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Researchers Examine Invasive Alien Mosquito Species in America and Europe

Mosquito vector species transmit many pathogens and parasites to humans and animals. Current predictions show that more than half of the population on the planet is at risk of vector-borne infections. Invasive mosquitoes, such as the A. albopictus in Europe and C. coronator Dyar and Knab in America, are responsible for transmitting diseases and they are likely to adapt and thrive in urban environments in low-latitude parts of the world in comparison with native species.

These invasive species also benefit from biotic homogenization – the process by which invasions and extinctions of these species increase the genetic, taxonomic or functional similarity of two or more locations over a specified time interval. Through this process, they also benefit from the reduction in overall biodiversity by being able to increase their range and abundance.

The substantial surge in the incidence of vector-borne diseases can be partly attributed to these factors.

Miller School of Medicine’s Andre Wilke, Ph.D., a post-doctoral associate, John Beier, Sc.D., professor and director of the Division of Environment and Public Health, as well as University of Pisa’s Giovanni Benelli, Ph.D., a senior research entomologist at the Department of Agriculture, Food and Environment, co-authored a viewpoint paper on the A. albopictus in Europe and C. coronator Dyar and Knab in America – two highly invasive mosquito species. In the paper, which was published in Plos One, they shed light on key biological, ecological, and epidemiological issues that urgently need further attention at the forefront of vector biology and control research and provide suggestions for future research on the development of control strategies.

The C. coronator – a Neotropical species native from Trinidad and Tobago – is the vector of Saint Louis encephalitis and the West Nile viruses and is becoming a public health concern in the Americas. In the United States, they have been found in Mississippi, Alabama, Georgia, and Florida. In Miami-Dade, there have been 26,825 female C. coronator collected in urban areas from May 2016 to November 2019. The species was also found in Tennessee and in Virginia.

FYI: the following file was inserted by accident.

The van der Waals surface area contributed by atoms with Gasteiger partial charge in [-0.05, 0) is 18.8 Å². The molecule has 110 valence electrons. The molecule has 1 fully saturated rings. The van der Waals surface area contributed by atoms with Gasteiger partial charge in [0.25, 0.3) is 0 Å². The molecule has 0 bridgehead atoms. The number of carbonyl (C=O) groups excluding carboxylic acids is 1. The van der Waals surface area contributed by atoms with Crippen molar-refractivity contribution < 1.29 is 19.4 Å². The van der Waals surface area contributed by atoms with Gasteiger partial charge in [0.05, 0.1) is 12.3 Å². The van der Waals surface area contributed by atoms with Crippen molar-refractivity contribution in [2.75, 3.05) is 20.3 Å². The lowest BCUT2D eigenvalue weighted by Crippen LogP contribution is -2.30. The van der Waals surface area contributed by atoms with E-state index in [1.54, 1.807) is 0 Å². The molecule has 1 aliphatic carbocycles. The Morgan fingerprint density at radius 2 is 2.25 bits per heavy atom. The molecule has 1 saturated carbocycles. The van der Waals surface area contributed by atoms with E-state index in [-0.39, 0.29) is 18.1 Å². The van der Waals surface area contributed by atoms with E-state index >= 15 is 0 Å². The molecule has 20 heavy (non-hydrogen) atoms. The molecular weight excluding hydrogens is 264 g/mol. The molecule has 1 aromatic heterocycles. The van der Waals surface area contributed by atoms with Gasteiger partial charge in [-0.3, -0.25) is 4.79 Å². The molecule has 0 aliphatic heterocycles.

The A. albopictus, more recently found by the world trade of used tires, is a primary vector of the chikungunya, dengue, yellow fever, and Zika viruses. It has been mainly found in several Western European countries, such as in Albania, Italy, France, Greece, Switzerland, Belgium, Spain, Germany. The species was also found in Southern England.

“It is currently unknown what mechanisms are employed by invasive mosquito species to disperse, establish and thrive in urban environments. There are no effective contingency plans to guide mosquito control operations to deal with this increasing threat,” Dr. Wilke said.

Because of this, Dr. Wilke, Dr. Beier, and Dr. Benelli suggested a framework for future research on the development of control strategies to prevent the invasion, establishment, and colonization of new areas by alien mosquito vectors. These suggestions included the development of basic information on how and why invasive vector species are becoming locally abundant in urban environments, as well as the development of profiles of basic ecology and behavior for new and neglected invasive mosquito species to clarify their potential importance as vectors.

Other suggestions included an increase in awareness about the potential presence of invasive mosquito species to avoid their underestimation or even failure in detecting them due to misidentification of specimens or surveillance strategies disregarding their habitats and an assessment of current and future risks to determine if some invasive species should be considered a higher priority for vector control operations.

Written by Amanda Torres
Published on January 21, 2020